In the following article, the author offers an overview of the many changes that synagogue music has undergone in recent decades. She intermingles the narrative with her own views on the reasons for some trends, and some scholars might dispute some of her conclusions. Excerpted with permission from Discovering Jewish Music (Jewish Publication Society).
The period following World War II saw major demographic and psychological changes in the American Jewish community. A new wave of immigration brought the remnants of war-ravaged Europe to American shores and closed the chapter on European leadership in Jewish music. Now it became necessary for American Jews to produce their own musical leaders. The seminaries that had been training rabbis since the late 19th century finally established schools to train cantors as well. Hebrew Union College-Jewish Institute of Religion opened its School of Sacred Music for cantors of the Reform movement in 1948 [and originally was intended to train cantors of all denominations]; the Jewish Theological Seminary started training Conservative cantors in its Cantors Institute in 1952; and the Cantorial Training Institute at Yeshiva University opened its doors to Orthodox cantors in 1954.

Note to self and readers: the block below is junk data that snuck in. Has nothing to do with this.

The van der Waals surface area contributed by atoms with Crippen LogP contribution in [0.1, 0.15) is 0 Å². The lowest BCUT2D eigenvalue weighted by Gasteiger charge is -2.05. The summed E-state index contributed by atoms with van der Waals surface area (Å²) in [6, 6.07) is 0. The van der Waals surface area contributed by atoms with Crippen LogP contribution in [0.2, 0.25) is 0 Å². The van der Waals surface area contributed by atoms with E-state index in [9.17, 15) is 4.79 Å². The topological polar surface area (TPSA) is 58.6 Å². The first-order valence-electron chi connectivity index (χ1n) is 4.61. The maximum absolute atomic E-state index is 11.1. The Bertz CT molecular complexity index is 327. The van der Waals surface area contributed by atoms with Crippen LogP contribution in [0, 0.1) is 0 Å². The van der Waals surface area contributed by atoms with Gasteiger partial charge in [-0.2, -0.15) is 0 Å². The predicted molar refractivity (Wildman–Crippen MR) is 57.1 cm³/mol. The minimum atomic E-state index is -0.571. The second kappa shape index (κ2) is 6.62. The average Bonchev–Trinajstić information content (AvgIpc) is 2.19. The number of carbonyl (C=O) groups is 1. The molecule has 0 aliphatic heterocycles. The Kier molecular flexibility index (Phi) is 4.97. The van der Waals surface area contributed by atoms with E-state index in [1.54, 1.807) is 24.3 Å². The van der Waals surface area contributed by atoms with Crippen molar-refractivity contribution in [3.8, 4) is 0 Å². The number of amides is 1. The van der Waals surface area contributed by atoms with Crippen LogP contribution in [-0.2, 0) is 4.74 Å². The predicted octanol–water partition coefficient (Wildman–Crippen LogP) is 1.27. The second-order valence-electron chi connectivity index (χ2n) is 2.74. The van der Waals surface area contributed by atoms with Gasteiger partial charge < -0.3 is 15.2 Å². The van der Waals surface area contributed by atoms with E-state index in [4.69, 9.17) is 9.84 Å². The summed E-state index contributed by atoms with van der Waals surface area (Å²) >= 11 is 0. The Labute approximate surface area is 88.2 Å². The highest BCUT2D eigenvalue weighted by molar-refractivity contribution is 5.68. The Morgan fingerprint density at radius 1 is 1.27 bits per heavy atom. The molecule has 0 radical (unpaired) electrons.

The graduates of these schools faced a Jewish community different from what their predecessors had known. Returning soldiers eager to resume their lives and start families led to the growth of suburbia and the proliferation of synagogues outside major city centers. These new congregations were started by young people with strong ideas about their role in the synagogue service and eager to play an active part in determining their spiritual destinies.